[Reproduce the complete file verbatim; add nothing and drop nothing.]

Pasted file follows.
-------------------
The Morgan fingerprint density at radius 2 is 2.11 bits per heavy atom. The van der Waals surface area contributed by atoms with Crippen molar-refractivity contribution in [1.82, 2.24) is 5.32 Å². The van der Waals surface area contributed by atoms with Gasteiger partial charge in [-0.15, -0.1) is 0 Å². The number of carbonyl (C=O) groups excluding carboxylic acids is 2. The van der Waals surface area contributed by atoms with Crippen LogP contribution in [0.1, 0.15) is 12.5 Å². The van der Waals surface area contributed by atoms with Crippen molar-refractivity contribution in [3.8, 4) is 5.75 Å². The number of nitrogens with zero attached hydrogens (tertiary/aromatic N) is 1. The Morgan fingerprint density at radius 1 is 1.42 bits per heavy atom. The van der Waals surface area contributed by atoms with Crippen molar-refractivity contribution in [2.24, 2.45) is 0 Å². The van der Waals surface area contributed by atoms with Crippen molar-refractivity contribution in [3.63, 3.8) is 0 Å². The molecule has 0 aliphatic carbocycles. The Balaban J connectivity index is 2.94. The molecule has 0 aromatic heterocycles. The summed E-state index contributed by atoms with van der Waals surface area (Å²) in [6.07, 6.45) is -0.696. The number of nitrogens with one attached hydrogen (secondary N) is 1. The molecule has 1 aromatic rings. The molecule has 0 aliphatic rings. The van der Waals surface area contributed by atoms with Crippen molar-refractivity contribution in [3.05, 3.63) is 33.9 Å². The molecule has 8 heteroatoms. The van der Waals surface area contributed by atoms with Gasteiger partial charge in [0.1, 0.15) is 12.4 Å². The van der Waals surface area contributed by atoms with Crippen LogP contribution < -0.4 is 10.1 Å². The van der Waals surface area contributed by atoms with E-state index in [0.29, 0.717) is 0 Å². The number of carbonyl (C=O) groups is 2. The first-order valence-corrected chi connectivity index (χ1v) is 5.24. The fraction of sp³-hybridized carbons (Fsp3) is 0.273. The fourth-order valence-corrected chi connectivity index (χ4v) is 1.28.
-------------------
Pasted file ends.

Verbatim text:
The Morgan fingerprint density at radius 2 is 2.11 bits per heavy atom. The van der Waals surface area contributed by atoms with Crippen molar-refractivity contribution in [1.82, 2.24) is 5.32 Å². The van der Waals surface area contributed by atoms with Gasteiger partial charge in [-0.15, -0.1) is 0 Å². The number of carbonyl (C=O) groups excluding carboxylic acids is 2. The van der Waals surface area contributed by atoms with Crippen LogP contribution in [0.1, 0.15) is 12.5 Å². The van der Waals surface area contributed by atoms with Crippen molar-refractivity contribution in [3.8, 4) is 5.75 Å². The number of nitrogens with zero attached hydrogens (tertiary/aromatic N) is 1. The Morgan fingerprint density at radius 1 is 1.42 bits per heavy atom. The van der Waals surface area contributed by atoms with Crippen molar-refractivity contribution in [2.24, 2.45) is 0 Å². The van der Waals surface area contributed by atoms with Crippen molar-refractivity contribution in [3.63, 3.8) is 0 Å². The molecule has 0 aliphatic carbocycles. The Balaban J connectivity index is 2.94. The molecule has 0 aromatic heterocycles. The summed E-state index contributed by atoms with van der Waals surface area (Å²) in [6.07, 6.45) is -0.696. The number of nitrogens with one attached hydrogen (secondary N) is 1. The molecule has 1 aromatic rings. The molecule has 0 aliphatic rings. The van der Waals surface area contributed by atoms with Crippen molar-refractivity contribution in [3.05, 3.63) is 33.9 Å². The molecule has 8 heteroatoms. The van der Waals surface area contributed by atoms with Gasteiger partial charge in [0.1, 0.15) is 12.4 Å². The van der Waals surface area contributed by atoms with Crippen LogP contribution < -0.4 is 10.1 Å². The van der Waals surface area contributed by atoms with E-state index in [0.29, 0.717) is 0 Å². The number of carbonyl (C=O) groups is 2. The first-order valence-corrected chi connectivity index (χ1v) is 5.24. The fraction of sp³-hybridized carbons (Fsp3) is 0.273. The fourth-order valence-corrected chi connectivity index (χ4v) is 1.28.